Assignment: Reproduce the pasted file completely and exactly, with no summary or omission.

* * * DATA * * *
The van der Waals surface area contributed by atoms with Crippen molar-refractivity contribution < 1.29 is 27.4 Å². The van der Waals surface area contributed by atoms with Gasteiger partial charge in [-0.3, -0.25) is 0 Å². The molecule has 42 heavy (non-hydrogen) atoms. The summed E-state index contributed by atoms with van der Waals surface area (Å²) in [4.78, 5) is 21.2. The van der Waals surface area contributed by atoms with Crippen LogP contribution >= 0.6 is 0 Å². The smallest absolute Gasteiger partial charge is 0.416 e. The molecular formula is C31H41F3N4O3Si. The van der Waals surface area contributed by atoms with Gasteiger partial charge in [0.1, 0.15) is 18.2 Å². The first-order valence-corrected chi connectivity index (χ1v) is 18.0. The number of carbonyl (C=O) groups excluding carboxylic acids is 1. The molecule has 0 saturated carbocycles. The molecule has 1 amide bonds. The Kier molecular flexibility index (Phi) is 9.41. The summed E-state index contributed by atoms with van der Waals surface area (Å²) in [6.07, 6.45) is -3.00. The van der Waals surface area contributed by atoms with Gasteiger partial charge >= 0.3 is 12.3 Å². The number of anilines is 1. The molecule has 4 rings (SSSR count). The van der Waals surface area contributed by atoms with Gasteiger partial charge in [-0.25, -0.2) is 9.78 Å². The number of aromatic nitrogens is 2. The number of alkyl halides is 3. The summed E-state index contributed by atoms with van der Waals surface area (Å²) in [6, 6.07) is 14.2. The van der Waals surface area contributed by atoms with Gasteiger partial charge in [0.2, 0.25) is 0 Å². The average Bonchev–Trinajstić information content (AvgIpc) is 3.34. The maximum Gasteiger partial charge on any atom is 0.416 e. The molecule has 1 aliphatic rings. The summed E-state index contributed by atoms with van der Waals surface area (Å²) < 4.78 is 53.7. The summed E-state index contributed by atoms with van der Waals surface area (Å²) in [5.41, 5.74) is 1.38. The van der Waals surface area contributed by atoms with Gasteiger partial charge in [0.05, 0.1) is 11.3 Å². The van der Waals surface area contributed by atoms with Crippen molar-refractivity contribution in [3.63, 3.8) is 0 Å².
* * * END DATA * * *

The van der Waals surface area contributed by atoms with Crippen molar-refractivity contribution < 1.29 is 27.4 Å². The van der Waals surface area contributed by atoms with Gasteiger partial charge in [-0.3, -0.25) is 0 Å². The molecule has 42 heavy (non-hydrogen) atoms. The summed E-state index contributed by atoms with van der Waals surface area (Å²) in [4.78, 5) is 21.2. The van der Waals surface area contributed by atoms with Crippen LogP contribution >= 0.6 is 0 Å². The smallest absolute Gasteiger partial charge is 0.416 e. The molecular formula is C31H41F3N4O3Si. The van der Waals surface area contributed by atoms with Gasteiger partial charge in [0.1, 0.15) is 18.2 Å². The first-order valence-corrected chi connectivity index (χ1v) is 18.0. The number of carbonyl (C=O) groups excluding carboxylic acids is 1. The molecule has 0 saturated carbocycles. The molecule has 1 amide bonds. The Kier molecular flexibility index (Phi) is 9.41. The summed E-state index contributed by atoms with van der Waals surface area (Å²) in [6.07, 6.45) is -3.00. The van der Waals surface area contributed by atoms with Gasteiger partial charge >= 0.3 is 12.3 Å². The number of anilines is 1. The molecule has 4 rings (SSSR count). The van der Waals surface area contributed by atoms with Gasteiger partial charge in [-0.25, -0.2) is 9.78 Å². The number of aromatic nitrogens is 2. The number of alkyl halides is 3. The summed E-state index contributed by atoms with van der Waals surface area (Å²) in [6, 6.07) is 14.2. The van der Waals surface area contributed by atoms with Gasteiger partial charge in [0.2, 0.25) is 0 Å². The average Bonchev–Trinajstić information content (AvgIpc) is 3.34. The maximum Gasteiger partial charge on any atom is 0.416 e. The molecule has 1 aliphatic rings. The summed E-state index contributed by atoms with van der Waals surface area (Å²) < 4.78 is 53.7. The summed E-state index contributed by atoms with van der Waals surface area (Å²) in [5.41, 5.74) is 1.38. The van der Waals surface area contributed by atoms with Gasteiger partial charge in [0.05, 0.1) is 11.3 Å². The van der Waals surface area contributed by atoms with Crippen molar-refractivity contribution in [3.63, 3.8) is 0 Å².